New Zealand appliance maker Fisher & Paykel Appliances Holdings Ltd. is cutting costs "everywhere," according to Chief Executive John Bongard, as low-cost imports from China and South Korea are putting more pressure on the appliance company as prices for materials such as steel and nickel continue to soar.
"It's not just a matter of costs going up and raising prices because you have got a lot of low-cost importers," Mr. Bongard said. "There would be nothing more that we would like to do than to look to try and recover some of that cost, but at the moment to us it doesn't seem possible."
Fisher & Paykel competes with Qingdao Haier Co., China's biggest appliance maker, and South Korea's LG Group in its main markets of Australia and New Zealand, which account for three-quarters of sales. About half of the stainless steel used by Fisher & Paykel is nickel-based "300 grade." Nickel futures in London last traded at U.S. $10,850 a metric ton last Friday, up 33 percent from $8,140 a year ago.
Mr. Bongard declined to give details of cost cuts, saying they would be made "everywhere." The company is also seeking to reduce its reliance on Australia and New Zealand; last month it agreed to supply Lowe's Cos., the second-largest U.S. home improvement store chain.
Not only is Fisher & Paykel facing increased competition from China, soaring demand from Chinese companies is pushing up the price of nickel and other metals. China's economic growth of 9.1 percent in 2003 fueled demand for stainless steel, causing prices to more than double.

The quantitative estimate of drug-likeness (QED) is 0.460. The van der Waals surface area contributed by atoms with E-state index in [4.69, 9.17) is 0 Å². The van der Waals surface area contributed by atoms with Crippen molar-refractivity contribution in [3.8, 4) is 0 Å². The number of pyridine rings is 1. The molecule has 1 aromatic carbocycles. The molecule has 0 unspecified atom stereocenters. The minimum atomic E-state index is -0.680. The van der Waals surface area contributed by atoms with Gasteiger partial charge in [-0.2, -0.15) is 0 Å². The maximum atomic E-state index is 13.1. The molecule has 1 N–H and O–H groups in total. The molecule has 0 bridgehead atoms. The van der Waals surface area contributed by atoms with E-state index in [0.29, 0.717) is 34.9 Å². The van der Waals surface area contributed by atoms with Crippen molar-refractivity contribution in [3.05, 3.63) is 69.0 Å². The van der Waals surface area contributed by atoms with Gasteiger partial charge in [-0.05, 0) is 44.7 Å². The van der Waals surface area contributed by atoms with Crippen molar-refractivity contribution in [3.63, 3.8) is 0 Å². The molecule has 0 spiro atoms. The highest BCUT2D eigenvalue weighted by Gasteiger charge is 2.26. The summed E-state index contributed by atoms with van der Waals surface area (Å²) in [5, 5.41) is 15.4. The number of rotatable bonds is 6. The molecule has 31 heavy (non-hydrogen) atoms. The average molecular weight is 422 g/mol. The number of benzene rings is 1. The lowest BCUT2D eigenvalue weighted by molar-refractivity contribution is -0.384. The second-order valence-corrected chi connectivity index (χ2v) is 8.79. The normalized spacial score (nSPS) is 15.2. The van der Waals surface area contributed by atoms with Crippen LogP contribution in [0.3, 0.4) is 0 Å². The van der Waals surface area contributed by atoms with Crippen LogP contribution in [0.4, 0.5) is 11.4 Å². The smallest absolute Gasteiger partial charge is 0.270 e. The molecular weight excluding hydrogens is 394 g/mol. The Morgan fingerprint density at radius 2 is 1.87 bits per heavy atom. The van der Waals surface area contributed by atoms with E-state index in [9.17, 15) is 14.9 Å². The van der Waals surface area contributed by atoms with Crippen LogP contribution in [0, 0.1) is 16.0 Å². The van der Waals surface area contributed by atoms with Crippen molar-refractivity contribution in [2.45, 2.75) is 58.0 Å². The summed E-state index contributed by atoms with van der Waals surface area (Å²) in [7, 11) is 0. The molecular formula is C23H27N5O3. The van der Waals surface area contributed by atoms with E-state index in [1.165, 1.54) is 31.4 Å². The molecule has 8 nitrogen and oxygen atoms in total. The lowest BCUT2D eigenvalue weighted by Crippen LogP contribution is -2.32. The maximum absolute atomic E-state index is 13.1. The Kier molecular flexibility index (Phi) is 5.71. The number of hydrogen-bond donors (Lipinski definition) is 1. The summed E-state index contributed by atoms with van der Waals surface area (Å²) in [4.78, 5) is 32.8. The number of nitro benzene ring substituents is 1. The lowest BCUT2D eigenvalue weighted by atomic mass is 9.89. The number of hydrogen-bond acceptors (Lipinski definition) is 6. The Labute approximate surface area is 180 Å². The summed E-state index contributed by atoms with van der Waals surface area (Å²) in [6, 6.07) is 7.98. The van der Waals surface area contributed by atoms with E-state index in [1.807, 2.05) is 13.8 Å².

China's government is clamping down on lending to industries, including steel, cement, autos, and real estate to slow economic growth to more sustainable rates. Still, global steel demand will rise 7 percent this year, while tighter raw material supplies may prevent steelmakers from meeting demand, the International Iron and Steel Institute has said.
Next year, China will require about 30 percent of the 960 million tons of steel globally, according to the institute's estimates.
Fisher & Paykel's purchasing team is in Asia talking to suppliers about new steel contracts, Mr. Bongard said. The appliance company, which sources steel from Japan and Korea, favors 3- to-6-month contracts and doesn't trade in the spot market or buy futures, he said.
Mr. Bongard declined to say if the company was able to make enough savings in other parts of the business to counter the increased costs.
"It's a constant grind," Mr. Bongard said. "We are looking everywhere we can all the time" for efficiency gains, he said. (Bloomberg)
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